Back in June, we broke the news that Suzuki was planning to launch a new GSX-S1000-based sports tourer to replace the awkward-looking GSX-S1000F. Now it’s here and while the styling won’t be to everyone’s taste, the result is a machine that offers a combination of price, performance, practicality and equipment that looks hard to beat.
When we broke the story, we called the bike the GSX-S1000T, which is the name it goes under internally, but the official title is GSX-S1000GT. Other than that detail, though, our original story checks out, right down to the dimensions and weights.
As a package, the GSX-S1000GT might be based on a combination of existing components under a new skin, but Suzuki – lacking the vast R&D budget of some of its Japanese rivals – has repeatedly proved adept at such recycling jobs. Just look at the Katana or the V-Strom 1050 to see how effective a judicious reworking of off-the-shelf parts can be, even when competing against rival clean-sheet designs.
It’s not like Suzuki is trying to turn a sow’s ear into a silk purse. The GSX-S1000F might not have had the most cutting-edge suspension or electronics, and the styling was never likely to set pulses racing, but it was formed around one of the all-time great superbike engines – the GSX-R1000 K5 unit – and as the years went on and rivals became ever more expensive, its price became increasing attractive. With the new GSX-S1000GT, Suzuki is addressing at least some of those issues, while doing well to keep the price from spiralling out of reach.
The old GSX-S1000F costs £10,799, the new GSX-S1000GT has an RRP of £11,599 when it goes on sale in November. That’s identical to the 2022 Kawasaki Ninja 1000SX in its green or black colour options (the white version of the Kawasaki is £200 cheaper), and the Suzuki is a more powerful, lighter package.
Unsurprisingly, the bike’s main parts are shared with the latest GSX-S1000S, and, in turn, inherited from the previous generation. The chassis and engine are straight from the naked bike, with 152PS (150hp) at 11,000rpm and 106Nm (78lbft) at 9250rpm, a twin spar alloy frame, fully adjustable 43mm KYB forks and Brembo Monobloc radial calipers. Basically, stuff that wouldn’t have shamed a superbike a few years ago. At 226kg ready-to-ride it’s 9kg lighter than the Kawasaki Ninja 1000SX and by no means hefty, although that number is 12kg up on the old GSX-S1000F.
Moving away from the carried-over parts, the GSX-S1000GT gets its own dedicated new seat subframe, sitting below a much longer seat unit than that of the GSX-S1000, equipped with mounting points for the optional luggage that most buyers will surely opt for. Ahead of it, the tank is the same, but the GT gains a distinctive-looking full fairing that adopts the sort of angular, chiselled style that the naked GSX-S1000 introduced for 2021. It’s probably too complicated-looking to be called pretty, but it’s unlikely to be mistaken for many other bikes, with notable touches including unusually small LED headlights mounted right near the tip of the nose, beneath eyebrow-style running lights.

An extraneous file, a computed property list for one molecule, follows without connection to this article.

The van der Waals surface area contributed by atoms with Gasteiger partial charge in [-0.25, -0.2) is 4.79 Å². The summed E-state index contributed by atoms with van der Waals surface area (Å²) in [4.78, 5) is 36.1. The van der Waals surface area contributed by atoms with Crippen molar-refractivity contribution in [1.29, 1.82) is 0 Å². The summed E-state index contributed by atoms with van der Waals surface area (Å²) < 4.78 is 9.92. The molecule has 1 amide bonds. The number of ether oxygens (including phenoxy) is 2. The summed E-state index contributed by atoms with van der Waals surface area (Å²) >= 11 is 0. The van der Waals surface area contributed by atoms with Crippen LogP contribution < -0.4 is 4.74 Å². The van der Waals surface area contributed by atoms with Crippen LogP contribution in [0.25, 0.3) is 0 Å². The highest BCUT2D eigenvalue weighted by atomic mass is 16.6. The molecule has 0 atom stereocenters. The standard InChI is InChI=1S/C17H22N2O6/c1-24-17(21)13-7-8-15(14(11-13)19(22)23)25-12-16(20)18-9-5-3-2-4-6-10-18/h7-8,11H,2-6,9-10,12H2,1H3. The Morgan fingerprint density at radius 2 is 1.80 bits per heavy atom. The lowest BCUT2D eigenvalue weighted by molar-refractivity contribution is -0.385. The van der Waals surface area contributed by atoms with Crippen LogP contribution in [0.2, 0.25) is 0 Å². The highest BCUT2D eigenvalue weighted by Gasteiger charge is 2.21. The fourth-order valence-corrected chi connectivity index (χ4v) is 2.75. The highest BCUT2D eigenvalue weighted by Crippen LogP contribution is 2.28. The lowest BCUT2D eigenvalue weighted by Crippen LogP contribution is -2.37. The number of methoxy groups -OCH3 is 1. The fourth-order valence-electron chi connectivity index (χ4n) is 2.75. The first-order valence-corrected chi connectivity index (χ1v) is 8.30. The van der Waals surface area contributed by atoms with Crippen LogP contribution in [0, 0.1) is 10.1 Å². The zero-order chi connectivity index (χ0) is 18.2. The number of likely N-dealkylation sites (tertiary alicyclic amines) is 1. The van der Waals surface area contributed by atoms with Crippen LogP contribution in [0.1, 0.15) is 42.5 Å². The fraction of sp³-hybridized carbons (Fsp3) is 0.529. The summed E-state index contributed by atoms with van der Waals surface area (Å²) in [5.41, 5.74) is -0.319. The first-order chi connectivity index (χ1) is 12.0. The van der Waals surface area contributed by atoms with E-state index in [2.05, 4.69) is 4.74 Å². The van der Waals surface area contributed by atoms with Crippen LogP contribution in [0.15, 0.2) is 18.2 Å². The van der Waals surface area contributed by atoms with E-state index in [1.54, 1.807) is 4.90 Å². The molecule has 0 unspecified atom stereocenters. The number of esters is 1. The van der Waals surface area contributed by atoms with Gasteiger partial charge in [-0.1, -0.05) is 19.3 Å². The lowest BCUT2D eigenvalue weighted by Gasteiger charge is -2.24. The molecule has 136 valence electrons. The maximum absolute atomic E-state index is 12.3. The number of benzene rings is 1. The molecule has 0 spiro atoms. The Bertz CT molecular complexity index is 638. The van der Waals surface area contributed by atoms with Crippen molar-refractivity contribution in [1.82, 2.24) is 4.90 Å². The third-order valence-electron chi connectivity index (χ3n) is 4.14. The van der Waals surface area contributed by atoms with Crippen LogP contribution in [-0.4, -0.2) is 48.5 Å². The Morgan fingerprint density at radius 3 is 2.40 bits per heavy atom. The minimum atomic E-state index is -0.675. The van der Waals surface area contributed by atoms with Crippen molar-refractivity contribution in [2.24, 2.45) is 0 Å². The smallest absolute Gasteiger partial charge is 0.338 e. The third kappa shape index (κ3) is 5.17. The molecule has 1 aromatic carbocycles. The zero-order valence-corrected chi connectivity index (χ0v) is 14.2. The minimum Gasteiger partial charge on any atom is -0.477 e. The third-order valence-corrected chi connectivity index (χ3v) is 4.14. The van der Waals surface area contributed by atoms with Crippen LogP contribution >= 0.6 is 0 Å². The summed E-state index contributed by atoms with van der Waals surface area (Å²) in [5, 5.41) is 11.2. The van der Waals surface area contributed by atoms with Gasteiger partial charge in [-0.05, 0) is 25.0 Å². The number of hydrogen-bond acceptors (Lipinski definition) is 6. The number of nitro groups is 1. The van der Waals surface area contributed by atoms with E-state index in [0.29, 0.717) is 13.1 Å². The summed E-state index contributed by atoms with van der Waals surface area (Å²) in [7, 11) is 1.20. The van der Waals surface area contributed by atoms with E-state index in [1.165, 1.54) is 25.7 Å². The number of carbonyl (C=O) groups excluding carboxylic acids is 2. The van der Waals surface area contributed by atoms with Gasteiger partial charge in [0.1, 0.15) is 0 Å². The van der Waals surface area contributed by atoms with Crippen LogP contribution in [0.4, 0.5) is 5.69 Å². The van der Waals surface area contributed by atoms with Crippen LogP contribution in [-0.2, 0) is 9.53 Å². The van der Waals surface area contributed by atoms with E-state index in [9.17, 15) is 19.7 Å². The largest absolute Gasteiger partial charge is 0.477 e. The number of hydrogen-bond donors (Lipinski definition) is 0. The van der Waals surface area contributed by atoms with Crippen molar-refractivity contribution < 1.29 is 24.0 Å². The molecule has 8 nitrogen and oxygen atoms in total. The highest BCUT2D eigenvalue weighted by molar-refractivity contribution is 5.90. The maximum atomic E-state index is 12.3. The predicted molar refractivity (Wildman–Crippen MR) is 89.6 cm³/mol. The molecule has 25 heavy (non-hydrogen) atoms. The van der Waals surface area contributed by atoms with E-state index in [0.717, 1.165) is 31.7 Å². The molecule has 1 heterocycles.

The bones of the GSX-S1000GT might be getting on a bit, but there’s a veneer of high-tech for the new model that means buyers won’t be missing out on the latest gadgets.
As you’d expect, there’s ride-by-wire, with the associated choice of riding modes altering throttle response and power delivery, plus a five-mode traction control system and cruise-control. On top of those gizmos, you get a bi-directional quickshifter, low RPM assist to help prevent stalls, and an ‘easy-start’ one-touch starter button.
TFT instruments are becoming the norm these days, and the GSX-S1000GT is no exception, with a display that’s a quantum leap forward from the old GSX-S1000F, which had the sort of grey-on-grey LCD that conjures images of 1980s Casio watches. The new 6.5" design, with an adjacent USB socket, allows smartphone connectivity, giving control over contacts, phone and music, along with proper map-based navigation. It will even show your calendar.
Of course, there are plenty of accessories on offer as well, including carbon fenders and engine covers, a touring windscreen that’s 70mm taller than the stock version and – most importantly – a set of matching luggage to give 36 litres of storage space. Those panniers come in the same three colour options as the bike itself; Suzuki’s ‘Triton’ blue (as used on the GP bikes), a darker metallic blue, or black. Each case is big enough to swallow a full-face helmet.
While the market for traditional sports-tourers isn’t nearly as strong as that for adventure-style bikes, there’s no denying that this style of machine offers a great compromise between performance and practicality. Combined with the GSX-S1000GT’s reasonable price – which will no doubt be bolstered by a variety of purchase options when it reaches dealers in November – the bike has the makings of a success for Suzuki.